Free Expression and Five Democratic Publics: Support for Individual and Media Rights
To date, scholarly work on public support for free expression has been rather sporadic and primarily descriptive. The authors propose the theory that those who hold power in a society are more likely than the comparatively disenfranchised to support free speech and free press rights. They support this proposition with original survey data gathered in the U.S. Russia, Hong Kong and Israel among Arabs and Jews.
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Nunn Crockett and Williams Replication of Stouffer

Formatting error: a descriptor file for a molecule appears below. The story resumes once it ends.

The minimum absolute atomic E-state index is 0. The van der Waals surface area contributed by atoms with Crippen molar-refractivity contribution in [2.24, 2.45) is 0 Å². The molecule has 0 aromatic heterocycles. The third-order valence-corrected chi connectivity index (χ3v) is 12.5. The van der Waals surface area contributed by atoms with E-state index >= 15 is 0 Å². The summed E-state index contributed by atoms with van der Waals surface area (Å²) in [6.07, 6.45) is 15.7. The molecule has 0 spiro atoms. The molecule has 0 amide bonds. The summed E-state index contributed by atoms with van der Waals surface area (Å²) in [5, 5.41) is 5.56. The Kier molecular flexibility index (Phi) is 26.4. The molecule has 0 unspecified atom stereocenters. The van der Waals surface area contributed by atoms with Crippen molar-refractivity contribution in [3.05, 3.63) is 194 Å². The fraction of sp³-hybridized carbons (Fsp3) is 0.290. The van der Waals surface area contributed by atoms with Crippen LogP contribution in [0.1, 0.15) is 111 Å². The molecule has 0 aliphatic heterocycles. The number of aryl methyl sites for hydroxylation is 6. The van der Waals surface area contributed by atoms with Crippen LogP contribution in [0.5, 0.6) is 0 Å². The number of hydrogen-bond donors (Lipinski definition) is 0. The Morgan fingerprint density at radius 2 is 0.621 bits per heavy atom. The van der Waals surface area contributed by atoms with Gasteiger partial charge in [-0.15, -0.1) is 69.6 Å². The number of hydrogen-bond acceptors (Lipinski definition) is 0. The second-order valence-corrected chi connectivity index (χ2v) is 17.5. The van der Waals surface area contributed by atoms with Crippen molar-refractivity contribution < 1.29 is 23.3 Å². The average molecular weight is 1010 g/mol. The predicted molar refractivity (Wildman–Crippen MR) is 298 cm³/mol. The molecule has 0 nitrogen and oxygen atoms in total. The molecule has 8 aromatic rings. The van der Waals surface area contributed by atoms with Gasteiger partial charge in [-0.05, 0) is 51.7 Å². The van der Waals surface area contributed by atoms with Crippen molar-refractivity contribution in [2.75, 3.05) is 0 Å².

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abstract accounted advertising Advocating African Americans allowed Americans analysis appeared Arabs attitudes behavior believe Chinese Chinese-oriented citizens civil concerned considered consistent Content cultures democratic demographic demographic variables differences effects fact factor favor fear Female FIGURE finding forms free expression free speech freedom gender given Harmful higher highest Hong Kong important included income increased indicate individual individual rights interactions Israel Israeli issues Jews Journalists leaders least less levels liberties Loadings lower majority Male mass means measure media rights Middle nearly observant Oldest opinion overall perhaps person political population positively practices produced protection questions race regarding religion religious respondents Russian sample scale scores sexual significant significantly social society speak suggests survey TABLE third tion tolerance United values variance various Western-oriented Whites women youngest